I can be stubborn. And when a notion gets a hold of my imagination, it doesn’t matter if the experts and authorities wag their fingers and say, “It ain’t ever gonna happen,” I just keep on trying until I’ve decided for myself that it isn’t meant to be.
Take my stovetop smoker. I live in what can be called the barbecue district of Manhattan. RUB is right around the corner, Hill Country is a few blocks up, and Blue Smoke and Wildwood are both a quick stroll over to the east side. There is no shortage of smoked-meat options for whenever I get that itch, so why have I become obsessed with smoking my own meat in my own kitchen? There is no need for this, not to mention the results I get with a stovetop smoker will never be as good if I just leave my apartment and walk a few steps. But inexplicably, I’ve spent a good chunk of my time the past few months trying to make barbecue at home.
Now my stovetop smoker has done a commendable job on certain tasks: vegetables, poultry and fish all taste incredible when subjected to this type of cooking, all turning out moist with a subtle hint of alder, mesquite or oak. But that’s not Texas barbecue, now is it? I want to make brisket, sausage and ribs! And yet, while I keep trying, I still haven’t gotten anywhere closer to the real thing.
Last week, Mark Bittman’s column in the Wednesday New York Times explained how to use your broiler as a stand in for a grill if you don’t have access to the great outdoors. And on Friday, Grub Street ran a tutorial on how to make barbecue Hill Country style. Neither advised on how to use a stovetop smoker, but I decided to combine the essence of each article and see if I could make a moist, smoky brisket.
I’ve been keeping records of my various smoking experiments, and each time I get a little bit closer to what I seek. Grub Street, however, advised against even attempting to smoke a brisket at home as the cuts you get at the store (or at least in New York City) will never taste right. OK, duly noted, but you can’t fault me for trying. This weekend, to protect myself from complete heartbreak (and from my guests going hungry), I decided to also pick up a couple of slabs of spare ribs, you know, just in case.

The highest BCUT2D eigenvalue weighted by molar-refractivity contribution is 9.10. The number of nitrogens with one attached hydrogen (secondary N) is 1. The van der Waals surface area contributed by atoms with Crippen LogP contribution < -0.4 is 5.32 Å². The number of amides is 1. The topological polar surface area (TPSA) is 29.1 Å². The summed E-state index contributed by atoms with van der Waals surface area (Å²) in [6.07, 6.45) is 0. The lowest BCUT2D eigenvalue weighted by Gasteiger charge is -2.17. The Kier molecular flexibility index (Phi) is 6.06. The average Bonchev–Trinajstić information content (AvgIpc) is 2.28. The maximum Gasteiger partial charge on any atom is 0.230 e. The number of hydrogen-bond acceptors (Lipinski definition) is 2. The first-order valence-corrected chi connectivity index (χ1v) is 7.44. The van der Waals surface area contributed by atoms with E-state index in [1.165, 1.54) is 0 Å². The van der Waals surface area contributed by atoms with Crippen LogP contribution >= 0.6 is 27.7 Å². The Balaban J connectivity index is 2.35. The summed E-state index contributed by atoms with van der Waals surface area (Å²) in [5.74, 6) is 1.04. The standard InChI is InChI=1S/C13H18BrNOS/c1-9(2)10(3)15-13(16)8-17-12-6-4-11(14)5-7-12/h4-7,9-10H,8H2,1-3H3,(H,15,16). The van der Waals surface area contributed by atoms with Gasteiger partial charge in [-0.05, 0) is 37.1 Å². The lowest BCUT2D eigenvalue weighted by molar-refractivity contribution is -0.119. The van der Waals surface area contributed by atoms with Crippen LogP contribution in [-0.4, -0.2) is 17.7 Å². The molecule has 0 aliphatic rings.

For both types of meat, I did a simple rub of salt, pepper, mustard and cayenne. I chose to use oak chips in my stovetop smoker, as it burns sweet and clean. After cooking my brisket in the smoker for about seven hours and then crisping it under the broiler, it was falling-apart tender with a nice spicy crust. No smoke ring (and sadly, not even much of a smoky flavor), but it was good eating.
The ribs, however, were a greater success. I left them in the smoker for two hours, wrapped them in foil with some apple juice and cooked them in the oven one more hour. After running them under the broiler for a few minutes, they also were super moist with a good char. Plus, the smoke flavor was more pronounced in the ribs, perhaps because the meat is less thick.
Will my kitchen ever be a stand in for a proper pit or a backyard? Sadly, no. The light is bright and there are a few plants, but the wood floor isn’t grass and the white ceiling isn’t the sky. I have fond memories of my father getting up before dawn to smoke briskets for my family’s summer parties, and there’s nothing like that distinctive waft of sweet smoke to wake me up and say, “Pass the pickles and jalapenos, please!” (Because that’s what I like with my barbecue.)
But even if my stovetop smoker doesn’t make the best barbecue, it excels at making my apartment fragrant with burning oak. Yes, it’s basically a homesick Texan aromatherapy machine. But that’s just fine because when I crank up the Willie Nelson, close my eyes and take a deep breath, I’m this much closer to home.
Stovetop smoker pork spare ribs
- 2 slabs pork spare ribs, St. Louis cut
- 1/4 cup yellow mustard
- 1 tablespoon kosher salt
- 1 tablespoon black pepper
- 1/2 teaspoon cayenne
- Stovetop smoker
- Rub the ribs with the yellow mustard. Stir together the salt, pepper, and cayenne, then evenly season the ribs on both sides. Let meat come to room temperature, which will take about an hour. (If you want the rub to sit on the meat longer, put it in the refrigerator and then bring to room temperature before you cook it).
- Place a quarter cup of wood chips in the bottom of your stovetop smoker (I like to use oak), place slabs of ribs on the rack, and then place on the stove over high heat with the lid ajar. When wafts of smoke leave the smoker, close the lid and turn heat down to medium low. Cook meat in the smoker for 2 hours.
- Preheat the oven to 225° F. After 2 hours, take the meat out of the smoker. Place it in a pan and pour over it a half cup of apple juice. Tightly cover it with foil and cook in the oven an hour.
- After an hour, take the meat out the liquid and run it under the broiler for a few minutes on each side. Ribs should be tender with a bit of a pull and a nice crust.
Note: If you don’t have a stovetop smoker, I reckon you could brown the ribs in a skillet, and then braise them in the oven for three hours before running them under the broiler. If you want to make babyback ribs, they take less time to cook, about an hour less. Beef ribs should take about an hour more.